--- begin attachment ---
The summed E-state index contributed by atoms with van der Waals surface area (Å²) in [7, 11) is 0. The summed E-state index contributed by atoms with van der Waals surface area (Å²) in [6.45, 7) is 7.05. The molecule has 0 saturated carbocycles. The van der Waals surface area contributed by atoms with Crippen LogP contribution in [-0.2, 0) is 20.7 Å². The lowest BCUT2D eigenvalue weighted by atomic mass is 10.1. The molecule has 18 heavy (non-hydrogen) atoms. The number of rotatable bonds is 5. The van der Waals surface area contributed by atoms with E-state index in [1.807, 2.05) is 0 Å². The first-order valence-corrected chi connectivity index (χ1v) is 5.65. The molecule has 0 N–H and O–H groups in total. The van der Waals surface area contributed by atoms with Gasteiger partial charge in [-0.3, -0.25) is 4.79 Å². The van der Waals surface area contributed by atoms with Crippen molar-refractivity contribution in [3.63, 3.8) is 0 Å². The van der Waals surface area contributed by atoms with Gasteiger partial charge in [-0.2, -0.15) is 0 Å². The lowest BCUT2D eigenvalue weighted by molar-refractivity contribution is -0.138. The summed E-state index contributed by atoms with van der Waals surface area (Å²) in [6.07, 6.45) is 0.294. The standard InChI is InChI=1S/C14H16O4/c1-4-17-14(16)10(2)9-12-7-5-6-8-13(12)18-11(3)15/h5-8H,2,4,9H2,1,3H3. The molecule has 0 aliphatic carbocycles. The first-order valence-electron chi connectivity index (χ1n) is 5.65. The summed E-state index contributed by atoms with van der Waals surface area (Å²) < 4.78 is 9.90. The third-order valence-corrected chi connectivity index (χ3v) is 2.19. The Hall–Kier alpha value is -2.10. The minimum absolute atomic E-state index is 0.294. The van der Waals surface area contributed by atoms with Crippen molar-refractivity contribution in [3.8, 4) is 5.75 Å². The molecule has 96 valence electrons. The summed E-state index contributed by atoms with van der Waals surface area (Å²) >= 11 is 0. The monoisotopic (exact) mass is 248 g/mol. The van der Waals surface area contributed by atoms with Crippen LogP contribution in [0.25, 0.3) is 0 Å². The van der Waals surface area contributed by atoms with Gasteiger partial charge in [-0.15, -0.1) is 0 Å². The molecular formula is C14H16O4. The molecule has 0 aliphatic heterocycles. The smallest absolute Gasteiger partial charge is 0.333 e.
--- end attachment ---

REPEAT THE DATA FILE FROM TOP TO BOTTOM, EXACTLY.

The summed E-state index contributed by atoms with van der Waals surface area (Å²) in [7, 11) is 0. The summed E-state index contributed by atoms with van der Waals surface area (Å²) in [6.45, 7) is 7.05. The molecule has 0 saturated carbocycles. The van der Waals surface area contributed by atoms with Crippen LogP contribution in [-0.2, 0) is 20.7 Å². The lowest BCUT2D eigenvalue weighted by atomic mass is 10.1. The molecule has 18 heavy (non-hydrogen) atoms. The number of rotatable bonds is 5. The van der Waals surface area contributed by atoms with E-state index in [1.807, 2.05) is 0 Å². The first-order valence-corrected chi connectivity index (χ1v) is 5.65. The molecule has 0 N–H and O–H groups in total. The van der Waals surface area contributed by atoms with Gasteiger partial charge in [-0.3, -0.25) is 4.79 Å². The van der Waals surface area contributed by atoms with Crippen molar-refractivity contribution in [3.63, 3.8) is 0 Å². The van der Waals surface area contributed by atoms with Gasteiger partial charge in [-0.2, -0.15) is 0 Å². The lowest BCUT2D eigenvalue weighted by molar-refractivity contribution is -0.138. The summed E-state index contributed by atoms with van der Waals surface area (Å²) in [6.07, 6.45) is 0.294. The standard InChI is InChI=1S/C14H16O4/c1-4-17-14(16)10(2)9-12-7-5-6-8-13(12)18-11(3)15/h5-8H,2,4,9H2,1,3H3. The molecule has 0 aliphatic carbocycles. The first-order valence-electron chi connectivity index (χ1n) is 5.65. The summed E-state index contributed by atoms with van der Waals surface area (Å²) < 4.78 is 9.90. The third-order valence-corrected chi connectivity index (χ3v) is 2.19. The Hall–Kier alpha value is -2.10. The minimum absolute atomic E-state index is 0.294. The van der Waals surface area contributed by atoms with Crippen molar-refractivity contribution in [3.8, 4) is 5.75 Å². The molecule has 96 valence electrons. The summed E-state index contributed by atoms with van der Waals surface area (Å²) >= 11 is 0. The monoisotopic (exact) mass is 248 g/mol. The van der Waals surface area contributed by atoms with Crippen LogP contribution in [0.25, 0.3) is 0 Å². The van der Waals surface area contributed by atoms with Gasteiger partial charge in [-0.15, -0.1) is 0 Å². The molecular formula is C14H16O4. The molecule has 0 aliphatic heterocycles. The smallest absolute Gasteiger partial charge is 0.333 e.